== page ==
I didn’t really feel like going down to the vending machines to check to see if there was anything I could have for a snack/lunch. When we came into the building, I could tell they were starting to empty out with a brief glance, so I knew I was going to be stuck with an apple again. I decided to skip lunch and save myself the trouble. Joan came in after a while, so we talked for a bit. She has a class at creepy Paris III, so I told her I’d help her find it after my class with Mme. Mellado was over today.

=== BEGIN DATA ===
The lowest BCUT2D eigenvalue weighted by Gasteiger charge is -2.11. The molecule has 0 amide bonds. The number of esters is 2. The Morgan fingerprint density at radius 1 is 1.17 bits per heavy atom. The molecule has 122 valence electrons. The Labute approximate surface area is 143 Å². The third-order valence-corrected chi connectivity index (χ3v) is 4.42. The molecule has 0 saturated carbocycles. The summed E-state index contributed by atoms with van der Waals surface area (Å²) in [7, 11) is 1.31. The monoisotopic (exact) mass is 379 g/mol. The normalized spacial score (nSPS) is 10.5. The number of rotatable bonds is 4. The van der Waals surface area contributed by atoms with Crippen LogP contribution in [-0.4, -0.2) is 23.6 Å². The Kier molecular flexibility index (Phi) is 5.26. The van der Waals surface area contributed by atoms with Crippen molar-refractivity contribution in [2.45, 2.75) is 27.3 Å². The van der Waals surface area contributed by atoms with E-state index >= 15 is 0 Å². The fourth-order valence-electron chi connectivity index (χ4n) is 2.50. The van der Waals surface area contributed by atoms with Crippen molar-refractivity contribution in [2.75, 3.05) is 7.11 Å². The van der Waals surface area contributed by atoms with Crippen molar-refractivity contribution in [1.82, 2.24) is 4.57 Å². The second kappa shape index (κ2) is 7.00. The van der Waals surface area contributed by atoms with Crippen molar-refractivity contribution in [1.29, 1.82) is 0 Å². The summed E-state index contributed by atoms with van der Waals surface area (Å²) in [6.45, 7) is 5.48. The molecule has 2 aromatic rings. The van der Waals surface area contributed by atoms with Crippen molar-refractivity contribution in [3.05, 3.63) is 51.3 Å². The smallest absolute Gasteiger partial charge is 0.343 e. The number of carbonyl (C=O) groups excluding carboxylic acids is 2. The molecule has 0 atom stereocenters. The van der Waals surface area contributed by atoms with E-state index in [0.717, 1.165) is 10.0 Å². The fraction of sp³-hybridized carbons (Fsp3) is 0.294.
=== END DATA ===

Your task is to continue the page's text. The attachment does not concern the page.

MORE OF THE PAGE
Our class was pretty fun, and I didn’t do too poorly. I was sleepy for most of the class, not because it was boring, but because I was continually wasting so much energy on worrying about what was going to happen when I went home and had to deal with Madame… When you deal with normal verbs and pronouns, the pronoun always goes in front of the verb, and it’s always going to be the indirect pronouns (me, te, lui, nous, vous, leur). Thus, “Vous parlez à Marc?“Oui, je lui parle.” But be careful! If you’re dealing with reflexive verbs (pronominal en français), those pronouns are toniques (moi, toi, lui, elle, nous, vous, eux, elles) and they go AFTER the verb. Thus, “Vous vous opposez à Marc?” “Oui, je m’oppose à lui.” Granted, these are just for dealing with people. There are also a few exceptions, meaning there are a few normal verbs that get pronoms toniques. They are: penser à quelqu’un (to think about someone), rever à quelqu’un (to dream/daydream about someone), songer à quelqu’un (to daydream about someone, but this is a classic verb), faire attention à quelqu’un (to pay attention to someone), and renoncer à quelqu’un (to renounce someone). The other lesson we went over I know pretty well. When you’re dealing with adjectives, they always go after the noun… almost always. In French, when the adjective goes in front of the noun, it’s called an adjectif antéposé. As people speaking English studying French, we use a mnemonic (fancy word that means “trick to help us remember things”) called either BAGS or BANGS, meaning Beauty, Age, Goodness, Size, or Beauty, Age, Numbers, Goodness, Size. With the BAGS/BANGS trick, any adjective that falls under those categories goes in front of the noun. That’s the easy part… but there’s one more thing we get to remember now… When you’re dealing with an adjectif antéposé, even if it’s plural, you drop the s in des so it becomes de. That’s what good French looks like, according to Mme. Mellado. So it’s not “Elle a des jolies chaussures” anymore! It’s supposed to be “Elle a de jolies chaussures.” Sneaky business… To wish someone “sweet dreams” in French, you tell someone to “faire de beau rève.” With all of the jokes we have regarding Joan and her cauchemars, I couldn’t help but wonder if Mme. Mellado was going to ask if anyone knew what the word for nightmare was… and then it happened. “Does anyone know how to say ‘nightmare’ in-” “CAUCHEMAR!” I spit it out because I was so excited, and scared the two girls sitting in front of me. “Oui, Claire? Tu sais le mot?” “Oui. Cauchemar…” So now there’s a joke in the class about me and my cauchemars. Cauchemar Claire. Kind of has a nice ring to it…